Getting the finger(ling): Adventures in big-game fishing

Beaver Dam Creek 8 13 2016 001

About the above photo: No, my hand isn’t so large that it makes normal-sized fish appear puny. Also, I have not taken up “tanago fishing,” which, popular in Japan, apparently involves the inexplicable sport of purposely catching very small fish.

Instead, it was simply a lousy day of fishing. The above largemouth bass would likely agree, even if I did free it shortly after snapping the photo.

It’s interesting that even at 1-1/2 inches, the fingerling possessed vibrant coloring and has the exact appearance, albeit much smaller, of a mature bass.

Less interesting was casting for more than an hour and having nothing to show for my efforts but the small fry.

Of course, the scenery in rural South Carolina is always spectacular this time of year, which helps assuage the aggravation of going home empty-handed.

(Below: Beaver Dam Creek, Newberry County, SC, where the behemoth was caught – and freed.)

Beaver Dam Creek 8 13 2016 028

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7 thoughts on “Getting the finger(ling): Adventures in big-game fishing

      • My son started fishing as a little boy. It was my job to take him after school to little watering holes. He rarely caught anything but thoroughly enjoyed going. He was so sweet that I loved taking him. We sat quietly so as not to disturb the fish. The only sound was swatting the inevitable mosquitoes. He and his Dad went on fishing trips that resulted in lots of fish. I am so happy that he and his Dad had those times together. Now my son & his wife are expecting their first child. Another fishing novice and the tradition continues.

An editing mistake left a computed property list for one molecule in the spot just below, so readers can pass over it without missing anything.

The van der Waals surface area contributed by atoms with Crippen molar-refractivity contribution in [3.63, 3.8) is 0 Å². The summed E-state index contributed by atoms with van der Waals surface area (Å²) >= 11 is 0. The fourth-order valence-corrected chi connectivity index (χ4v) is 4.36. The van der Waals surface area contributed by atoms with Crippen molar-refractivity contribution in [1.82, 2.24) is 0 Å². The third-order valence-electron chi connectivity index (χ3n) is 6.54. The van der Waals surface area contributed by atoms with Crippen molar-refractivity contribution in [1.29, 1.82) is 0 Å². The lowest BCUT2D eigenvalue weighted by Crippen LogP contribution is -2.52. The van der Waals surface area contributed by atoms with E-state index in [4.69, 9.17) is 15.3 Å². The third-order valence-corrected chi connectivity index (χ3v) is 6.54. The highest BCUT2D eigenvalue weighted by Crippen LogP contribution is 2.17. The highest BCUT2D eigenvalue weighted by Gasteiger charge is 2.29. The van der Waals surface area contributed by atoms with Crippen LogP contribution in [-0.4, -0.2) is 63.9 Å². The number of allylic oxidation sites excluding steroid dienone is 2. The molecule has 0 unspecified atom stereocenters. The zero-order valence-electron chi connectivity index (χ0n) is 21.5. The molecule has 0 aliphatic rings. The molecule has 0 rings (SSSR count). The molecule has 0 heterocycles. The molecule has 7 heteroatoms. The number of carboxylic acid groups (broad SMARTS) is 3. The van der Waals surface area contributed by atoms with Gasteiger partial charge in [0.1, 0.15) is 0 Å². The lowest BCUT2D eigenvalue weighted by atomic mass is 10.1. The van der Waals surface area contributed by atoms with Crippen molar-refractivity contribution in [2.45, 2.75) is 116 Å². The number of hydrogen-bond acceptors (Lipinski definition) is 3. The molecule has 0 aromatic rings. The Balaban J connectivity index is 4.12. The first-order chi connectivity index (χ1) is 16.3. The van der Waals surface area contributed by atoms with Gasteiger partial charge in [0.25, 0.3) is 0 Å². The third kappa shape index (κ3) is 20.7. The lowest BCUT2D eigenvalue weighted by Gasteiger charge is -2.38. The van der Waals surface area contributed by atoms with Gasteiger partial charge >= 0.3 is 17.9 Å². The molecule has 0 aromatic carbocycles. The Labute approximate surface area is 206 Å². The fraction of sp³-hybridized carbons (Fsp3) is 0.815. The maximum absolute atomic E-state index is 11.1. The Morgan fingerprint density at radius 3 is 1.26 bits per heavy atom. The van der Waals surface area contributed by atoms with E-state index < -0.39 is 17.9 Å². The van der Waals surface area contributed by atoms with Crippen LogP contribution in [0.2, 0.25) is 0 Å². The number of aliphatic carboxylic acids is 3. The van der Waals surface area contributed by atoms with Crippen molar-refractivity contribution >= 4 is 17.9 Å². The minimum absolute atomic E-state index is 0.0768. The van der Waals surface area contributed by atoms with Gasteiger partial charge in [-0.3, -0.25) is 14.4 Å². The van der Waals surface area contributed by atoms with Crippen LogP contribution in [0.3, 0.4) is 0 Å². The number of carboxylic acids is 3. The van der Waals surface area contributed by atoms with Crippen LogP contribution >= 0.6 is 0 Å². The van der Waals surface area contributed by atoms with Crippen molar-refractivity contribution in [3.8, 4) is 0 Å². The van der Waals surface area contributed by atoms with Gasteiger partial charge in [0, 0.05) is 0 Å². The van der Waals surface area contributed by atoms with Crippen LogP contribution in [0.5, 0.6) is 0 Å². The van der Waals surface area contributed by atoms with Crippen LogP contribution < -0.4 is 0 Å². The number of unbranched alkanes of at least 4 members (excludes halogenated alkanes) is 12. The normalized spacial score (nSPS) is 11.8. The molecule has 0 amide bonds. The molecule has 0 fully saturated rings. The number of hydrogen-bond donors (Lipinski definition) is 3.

1. Beautiful little thing, isn’t it.

    My father took me guddling for trout in the hills of Scotland when i was a child…freezing your hands off to catch them as they emerged from the stones in the stream. We always went home with a few, though…

    • Guddling for trout with your father in the Scottish hills – what memories that must evoke. I’ve never tried guddling, though I’m fascinated by the idea. The patience and persistence it must take I can only imagine.

  2. As a child you seem to have patience….or I did. Much more than I have now…
    Neither do i have the dexterity these days.

    I enjoyed the time in the hills with my father…he seemed much more approachable than when at home – full of stories and laughter.

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